A new study, published in The Lancet Psychiatry, has found that cannabinoid (CBD) could help people quit cannabis if given in prescribed doses.

Researchers conducted a randomized clinical trial on 82 participants with cannabis use disorder who were motivated to quit using marijuana, with one group received CBD and other a placebo.

The researchers tested three different doses of CBD – 200 mg, 400 mg, or 800 mg – in order to understand which dose is most effective.

In the first stage of the study, 48 volunteers received three doses of CBD or a placebo. The researchers discovered that the lowest dose of 200mg CBD was ineffective so they dropped it from the study.

In the second stage of the study, an additional 34 volunteers received 400 mg or 800 mg CBD, or placebo. The researchers found that CBD 400 mg or 800 mg was much more effective than a placebo at reducing the use of cannabis.

The study findings showed that participants who were treated with CBD had lower levels of cannabis in their urine, with an increased number of days abstinent that those who were given a placebo.

In addition, prescribed CBD was well-tolerated, with no increase in side effects. More than 90% of participants completed CBD treatment.

Lead author of the study Dr. Tom Freeman of the University of Bath said, “The results from our trial open up a novel therapeutic strategy for managing problematic cannabis use in clinical settings.”

“As we highlight, CBD at daily oral doses of 400mg and 800mg has the potential to address the substantial and currently unmet clinical need for a pharmacological treatment of cannabis use disorders,” he added.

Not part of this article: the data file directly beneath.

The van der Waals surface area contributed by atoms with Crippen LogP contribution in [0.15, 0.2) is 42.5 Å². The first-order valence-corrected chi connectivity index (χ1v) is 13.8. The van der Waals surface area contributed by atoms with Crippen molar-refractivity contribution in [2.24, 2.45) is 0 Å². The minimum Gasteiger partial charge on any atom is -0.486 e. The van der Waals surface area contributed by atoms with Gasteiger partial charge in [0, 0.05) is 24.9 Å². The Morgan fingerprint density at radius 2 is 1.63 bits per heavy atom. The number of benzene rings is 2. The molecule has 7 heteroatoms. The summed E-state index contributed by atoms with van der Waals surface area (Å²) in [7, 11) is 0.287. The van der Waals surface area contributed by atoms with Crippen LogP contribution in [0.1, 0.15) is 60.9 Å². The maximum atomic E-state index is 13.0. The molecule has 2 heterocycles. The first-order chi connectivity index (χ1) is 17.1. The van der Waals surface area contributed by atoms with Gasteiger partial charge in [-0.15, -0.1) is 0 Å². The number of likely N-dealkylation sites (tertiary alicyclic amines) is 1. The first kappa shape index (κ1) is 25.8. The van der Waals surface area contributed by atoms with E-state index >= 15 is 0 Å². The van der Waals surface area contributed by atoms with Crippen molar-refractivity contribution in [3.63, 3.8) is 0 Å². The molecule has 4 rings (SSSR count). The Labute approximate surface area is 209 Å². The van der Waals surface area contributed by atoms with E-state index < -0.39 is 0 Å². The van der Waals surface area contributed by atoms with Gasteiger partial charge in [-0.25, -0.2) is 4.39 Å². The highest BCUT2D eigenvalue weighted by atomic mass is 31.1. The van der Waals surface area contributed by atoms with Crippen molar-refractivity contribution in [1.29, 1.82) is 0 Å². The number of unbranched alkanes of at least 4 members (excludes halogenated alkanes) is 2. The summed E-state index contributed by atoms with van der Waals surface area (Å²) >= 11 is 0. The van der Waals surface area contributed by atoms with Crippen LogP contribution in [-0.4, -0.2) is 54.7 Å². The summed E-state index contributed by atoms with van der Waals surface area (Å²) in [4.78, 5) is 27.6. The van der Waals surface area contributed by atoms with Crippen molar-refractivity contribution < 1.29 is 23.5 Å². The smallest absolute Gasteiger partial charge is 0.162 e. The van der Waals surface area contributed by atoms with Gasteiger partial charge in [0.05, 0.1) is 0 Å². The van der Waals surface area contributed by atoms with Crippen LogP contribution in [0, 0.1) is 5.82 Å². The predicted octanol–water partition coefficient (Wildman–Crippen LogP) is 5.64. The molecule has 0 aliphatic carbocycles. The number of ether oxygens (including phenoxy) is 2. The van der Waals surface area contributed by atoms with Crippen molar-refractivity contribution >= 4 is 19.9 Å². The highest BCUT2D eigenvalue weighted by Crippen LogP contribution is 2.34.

Dr. Freeman explained, “Whilst it may seem counterintuitive to treat problematic cannabis use with CBD—a constituent part of the cannabis plant—THC and CBD have contrasting effects on our own endogenous cannabinoid system. Unlike THC, CBD does not produce intoxicating or rewarding effects and it shows potential for treating several other medical disorders.”

However, currently, there are no recommended pharmacotherapies to help people with cannabis use disorder to kick the habit.

The study findings suggest that CBD could be a promising treatment strategy, which adds to existing research on how CBD can be used for the treatment of severe childhood epilepsy syndromes and psychosis.

More importantly, CBD treatment does not include any of the intoxicating elements of tetrahydrocannabinol (THC), a psychoactive substance that produces the high sensation.

Senior author Prof. Valerie Curran of the University College London, UK, said, “Our findings indicate that CBD doses ranging from 400mg to 800mg daily have the potential to reduce cannabis use in clinical settings, but higher doses are unlikely to bring any additional benefit.” “Larger studies are needed to determine the magnitude of the benefits of daily CBD for reducing cannabis use,” she added.